A History of STRUM
by Roy Matson
markets by large tank wagons affected area milk product manufacturing to some extent
but a continual increase in dairy cow population brought volume up. In 1945 additional
help was hired so that each man could have one day off per week. Heretofore, a seven day
work week had governed.

The price of milk fluctuated greatly during the next few years. $1.26 had been paid in
1946. This figure dropped to $0.80 in 1949, upped to $0.90 in 1953. Equity reserves up to
1944 were paid in 1948. Directors voted themselves $2.00 for regular monthly meetings
and $1.00 for a special call. In July, 1948 it was decided to quote the price of milk per
hundred weight, computed at 31/2% butterfat, with a $.07 differential. The next payment
was based at $3.12 per cwt. Through the next two decades prices rose steadily, $3.35 in
1965, $3.65 in 1966, and in 1970, $4.65 was paid for milk delivered in cans and $4.80 for
bulk delivery. The last figure in the minute book, dated February 20, 1975, 41 years after
the first entry, was $6.69 for can delivery, $6.84 for bulk.

The era of small creameries had seen many closings following the World War II years.
Changes from manufacturing of dairy products to whole milk sales seemed inevitable and
the change from can delivery to bulk pick up moved steadily. The scene had changed
locally. From twice a week pick ups by wagon and 30 gallon containers with milk being
measured by the inch to shiny insulated tanks equipped with high priced cooling apparatus,
then disposed to any number of speedy, clean delivery trucks whose mileage serving
patrons is astronomical.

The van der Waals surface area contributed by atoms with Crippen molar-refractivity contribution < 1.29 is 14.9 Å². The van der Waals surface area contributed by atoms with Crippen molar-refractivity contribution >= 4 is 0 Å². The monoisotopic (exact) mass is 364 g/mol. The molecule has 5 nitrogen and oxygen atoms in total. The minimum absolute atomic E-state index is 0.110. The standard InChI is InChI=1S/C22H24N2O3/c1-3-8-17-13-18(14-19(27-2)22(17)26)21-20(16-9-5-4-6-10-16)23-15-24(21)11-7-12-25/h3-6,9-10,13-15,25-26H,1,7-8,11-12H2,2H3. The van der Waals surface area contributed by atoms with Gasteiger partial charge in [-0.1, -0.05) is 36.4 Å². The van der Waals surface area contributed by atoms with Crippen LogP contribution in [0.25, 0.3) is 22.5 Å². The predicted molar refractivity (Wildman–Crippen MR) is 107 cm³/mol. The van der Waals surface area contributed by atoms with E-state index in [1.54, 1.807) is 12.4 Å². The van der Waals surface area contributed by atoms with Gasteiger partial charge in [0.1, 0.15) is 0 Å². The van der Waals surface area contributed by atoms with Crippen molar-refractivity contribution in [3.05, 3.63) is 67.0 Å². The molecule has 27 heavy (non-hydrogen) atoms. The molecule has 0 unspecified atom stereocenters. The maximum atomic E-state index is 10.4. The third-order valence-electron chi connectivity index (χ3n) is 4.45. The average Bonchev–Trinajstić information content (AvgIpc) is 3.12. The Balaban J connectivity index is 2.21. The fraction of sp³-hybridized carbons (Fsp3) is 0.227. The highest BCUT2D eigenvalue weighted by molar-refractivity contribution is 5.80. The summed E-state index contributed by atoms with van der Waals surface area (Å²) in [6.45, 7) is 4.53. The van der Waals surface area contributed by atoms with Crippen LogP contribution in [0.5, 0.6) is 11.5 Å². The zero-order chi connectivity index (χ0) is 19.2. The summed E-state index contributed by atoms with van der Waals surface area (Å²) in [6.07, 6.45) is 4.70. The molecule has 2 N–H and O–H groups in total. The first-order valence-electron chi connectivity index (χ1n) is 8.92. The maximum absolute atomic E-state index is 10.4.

The Unity Creamery Company is gone, but one thing is certain. Throughout about 90
years of about every kind of imaginable problem characteristic of the dairy industry it
preservered. There have been many men who gave years of service to this creamery.
Beginning with merchant Hans Willumson who straightened the first problems, the first
officers, Nels Hagestad and secretary Even Holte, a patron of 50 years. Old timers had a
party for Anton Rognlien, an early president, on his retirement. His successor was Paul
Moltzau during whose term the block building was constructed. Buttermaker Fred Hagen
deserves mention, and finally Minor Goss and Willard Gunderson. Minor assumed the
management of a practically defunct creamery during the darkest depression times, banks
were closed, markets were bankrupt and farmers dependent on meager milk checks. For
27 years he steered and held to a course that erased a large deficit and put the creamery in
a position of equity reserves and gave a satisfactory price for patrons’ products, which is
about all a co-op can do. Willard Gunderson began work as a helper in 1927 and
continued for 45 years, 38 of these as buttermaker and plant superintendent. The length of
uninterrupted service is an indication of satisfied patrons.

The Postal System

Strum has had a dozen different postmasters since Ole Kittleson hung out a shingle on
February 20, 1885, informing the few residents that he was postmaster and “Strum” was
the return address. he was followed by Ole Nysveen who serve(d) three times for a total of
approximately 22 years. The officers and the date they began service follows:

Ole Kittleson   February 20, 1885
Ole Nysveen   January 11, 1888
Ole Thomasgaard  June 25, 1889
Ole O. Nysveen  December 14, 1897
Ole O. Nysveen  January 9, 1903
Claude E. Burton  July 22, 1915
William H. Call  February 17, 1925
Elvin E. Strand  September 10, 1927
Ralph E. Lyon   May 27, 1936
Clarence P. Call  July 1, 1944
Gerald Bergerson  July 29, 1949
Clarence P. Call  April 5, 1957
Forrest Spangberg  August 5, 1958
Clarence P. Call  August 26, 1960
Douglas Runkel  February 16, 1961

Rural Fee Delivery began in 1900 on a route serving farmers north of town up to a rural